Local developer Graham Wilkinson believes his Brecon Street hotel/commercial site — currently occupied by Queenstown Mini Golf — is hard to beat, but he’s selling it to concentrate on developing retirement villages.

Brecon Street Partnership Ltd, which he’s 75% owner of, bought the site in 2004.

‘‘The reason I got involved, you don’t have to be too property-savvy to understand it was going to be just a matter of time before Brecon St became a focal point.

‘‘You can see it now with the redevelopment of the gondola, which is massive — 50% of the people who go to Queenstown go on that gondola.’’

He also points to the new Upper Village entertainment precinct, directly opposite, and the 61-suite Radisson Hotel, under construction on the Brecon St/Man St corner.

‘‘The whole street has be come quite a thoroughfare.

‘‘At the end of the day, where do you find an area where you can get big lake views, close to the gondola, minutes from town?

‘‘It’s hard to beat.’’

Primed for development: Currently a mini golf course, this Brecon St site’s consented for a comprehensive hotel and commercial development, including underground parking

Originally, the site’s zoning had a 15.5-metre height limit as part of the Lakeview sub-zone.

Wilkinson, however, secured a land swap, giving away a 20m-wide strip along the cemetery for a new road, and taking a same-size parcel over the current Cemetery Road.

He’d build the new road for between $750,000 and $1 million.

The land swap eliminates what he calls ‘‘a very confused intersection at the corner of Isle St, Brecon St and Cemetery Rd’’.

It also smoothed the way for an adjusted 23m height limit, though he’d originally sought more.

In 2019, he finally got consent for 393 hotel rooms in four linked buildings around a commercial complex of 12 tenancies.

Wilkinson was looking for a joint venture with ‘‘a very well-heeled party’’ to carry out the project, but ‘‘Covid washed that out and people moved on, and so have I’’.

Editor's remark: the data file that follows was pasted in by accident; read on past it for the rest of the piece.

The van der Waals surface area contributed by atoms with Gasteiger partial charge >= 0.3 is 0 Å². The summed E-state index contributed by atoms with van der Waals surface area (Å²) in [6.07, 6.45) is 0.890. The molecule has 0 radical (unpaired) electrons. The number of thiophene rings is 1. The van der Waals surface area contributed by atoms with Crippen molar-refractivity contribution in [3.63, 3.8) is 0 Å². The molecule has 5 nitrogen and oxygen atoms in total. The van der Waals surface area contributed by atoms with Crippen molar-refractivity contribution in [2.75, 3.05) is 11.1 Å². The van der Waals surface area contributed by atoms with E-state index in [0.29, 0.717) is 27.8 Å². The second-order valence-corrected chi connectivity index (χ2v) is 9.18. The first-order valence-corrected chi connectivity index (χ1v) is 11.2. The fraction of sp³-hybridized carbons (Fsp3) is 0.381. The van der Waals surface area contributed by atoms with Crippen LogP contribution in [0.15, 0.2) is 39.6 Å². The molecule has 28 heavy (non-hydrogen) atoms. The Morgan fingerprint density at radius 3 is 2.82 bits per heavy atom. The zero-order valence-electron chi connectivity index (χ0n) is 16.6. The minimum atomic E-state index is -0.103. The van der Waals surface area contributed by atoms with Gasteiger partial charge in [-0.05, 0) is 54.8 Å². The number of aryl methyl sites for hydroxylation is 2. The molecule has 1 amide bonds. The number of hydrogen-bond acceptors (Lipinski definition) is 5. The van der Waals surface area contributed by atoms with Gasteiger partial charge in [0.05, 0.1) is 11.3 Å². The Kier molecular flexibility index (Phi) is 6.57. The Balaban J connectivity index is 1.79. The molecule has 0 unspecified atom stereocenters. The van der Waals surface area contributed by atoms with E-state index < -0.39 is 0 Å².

Now 64, he says ‘‘I haven’t got that many years left in my professional career’’, so, rather than do everything, he’s concentrating on building retirement villages in Auckland, particularly, and the Bay of Plenty.

He’s now sold three other hotel properties, including Queenstown’s Sofitel, and only kept his interest in the resort’s St Moritz, which he developed 25 years ago.

He won’t ‘‘second-guess’’ what a new owner might do on Brecon St.

The 3909 square metre site’s rateable value is $23,850,000, ‘‘but at the end of the day, the market will tell me what it’s worth’’.

It’ll be a bit sad, he admits, to see the mini golf business, which he now owns, lost to town.

‘‘It’s probably one of the most successful attractions in town because it is the only thing you can do, as a family, for $50.’’

According to the information memorandum, its turnover’s ranged between $260,000 and $300,000 a year.

The property’s being marketed by local Colliers agents Barry Robertson and Steve McIsaac for sale by deadline private treaty, closing March 9.

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